I’m so disappointed in myself.
I should be 100-percent supportive of establishing California’s own single-payer system, in which the government uses taxes to pay everyone’s healthcare costs. Because all the best Californians are for it.
California’s next governor, Gavin Newsom, has made single-payer central to his campaign. America’s next president, California U.S. Senator Kamala Harris, is behind it. Good progressives – unionists, nonprofit folks, Democrats – have made single-payer their number-one political litmus test. Any officeholder who doesn’t support it faces recall and Twitter bullying.
I start thinking about money – I’m so ashamed! – and ask: Why doesn’t the single-payer legislation in California and in Congress explain how you pay for single-payer?
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So why do doubts keep springing to my diseased mind?
I confess that, in dark moments, I wonder whether single-payer is just a weapon that some politicians use against opponents. But how can I think such a thing when President-in-Waiting Harris recently assured us – as she cosponsored single-payer legislation to protect you from health insurance by making it illegal for your employer to provide it – that single-payer is “a nonpartisan issue”?
Now, sometimes I get cynical and wonder if it might be wiser to just build on the existing public-private system. And I think of the one-third of Californians, and the half of our children, on Medi-Cal, California’s version of Medicaid, a smaller version of single-payer in which the government pays for their healthcare. Still, they struggle to get care because there aren’t enough doctors and institutions to serve them.
Then I start thinking about money – I’m so ashamed! – and ask: Why doesn’t the single-payer legislation in California and in Congress explain how you pay for single-payer? Then I read estimates that single-payer healthcare in California alone would cost $400 billion, two-and-a-half times the size of the state general fund.
That gives me an anxiety attack, since raising taxes requires a two-thirds vote of the legislature, which can be challenging. Then I worry – I’m not proud of this – about my kids’ schools. The two big pieces of the state budget are education and health care, so when you see a big run-up in health spending, teachers get laid off and instruction time gets cut.
But then I get a hold of myself, and listen to Bernie Sanders (who like all Vermonters knows California deeply), and I stop worrying.
Because California’s schools already do fine with some of the lowest state funding levels in the country. So why would it matter if they’re cut further? Since everyone will be much healthier under single-payer, the teachers can teach more kids in less time, and the children will learn faster!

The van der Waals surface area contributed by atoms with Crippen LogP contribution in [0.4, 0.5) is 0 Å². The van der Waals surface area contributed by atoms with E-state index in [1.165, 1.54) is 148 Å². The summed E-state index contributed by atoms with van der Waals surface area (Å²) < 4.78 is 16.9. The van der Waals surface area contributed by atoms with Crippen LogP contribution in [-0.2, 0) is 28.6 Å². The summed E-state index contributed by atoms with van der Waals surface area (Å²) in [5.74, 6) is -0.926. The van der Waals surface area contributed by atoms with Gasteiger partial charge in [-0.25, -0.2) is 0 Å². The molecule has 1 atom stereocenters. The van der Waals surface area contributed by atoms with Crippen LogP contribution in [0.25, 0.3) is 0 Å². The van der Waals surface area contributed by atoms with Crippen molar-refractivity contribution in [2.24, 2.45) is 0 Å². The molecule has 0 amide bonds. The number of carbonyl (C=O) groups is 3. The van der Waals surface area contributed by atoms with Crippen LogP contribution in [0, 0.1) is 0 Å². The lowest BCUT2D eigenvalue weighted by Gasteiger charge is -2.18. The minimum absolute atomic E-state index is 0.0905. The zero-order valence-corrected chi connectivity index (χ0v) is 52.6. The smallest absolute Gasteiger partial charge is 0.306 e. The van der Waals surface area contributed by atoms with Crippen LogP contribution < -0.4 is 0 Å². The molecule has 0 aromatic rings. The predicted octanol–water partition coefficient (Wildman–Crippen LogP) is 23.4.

After listening to single-payer advocates, I’m sure that single-payer will save money, because all the dough we spend on insurance and pharmaceuticals will just be replaced by new taxes, and efficiencies will create some savings. (Don’t sweat the details). While there might be start-up costs, this is California – we’re rich! If the taxes don’t come through at first, we’ll run a Kickstarter. Or crowdsource it. Or make Mexico pay for it.
Since having those realizations, I’ve been totally behind single-payer – with the exception of one bad doubt bender. My trigger for that episode was the housing crisis.
I was reading about the massive state housing shortage when I saw that L.A. and San Diego Counties, beset by hepatitis outbreaks among their rising homeless populations, had declared public health emergencies.
I couldn’t avoid thinking: How can California’s leaders be promising pie-in-the-sky single-payer when they can’t provide Californians with the most fundamental piece of health – shelter?
But then I realized I was stuck in the past. Just because our systems for education and housing haven’t produced enough education and housing doesn’t mean that single-payer healthcare won’t produce enough healthcare.
Then it hit me: My doubts about single-payer are a form of illness – and thus a winning argument for single-payer.
Clearly, I’m sick in the head. And if there were a cure, I couldn’t afford it. So single-payer will fix me, and good.
Joe Mathews writes the Connecting California column for Zócalo Public Square. He can be contacted at firstname.lastname@example.org.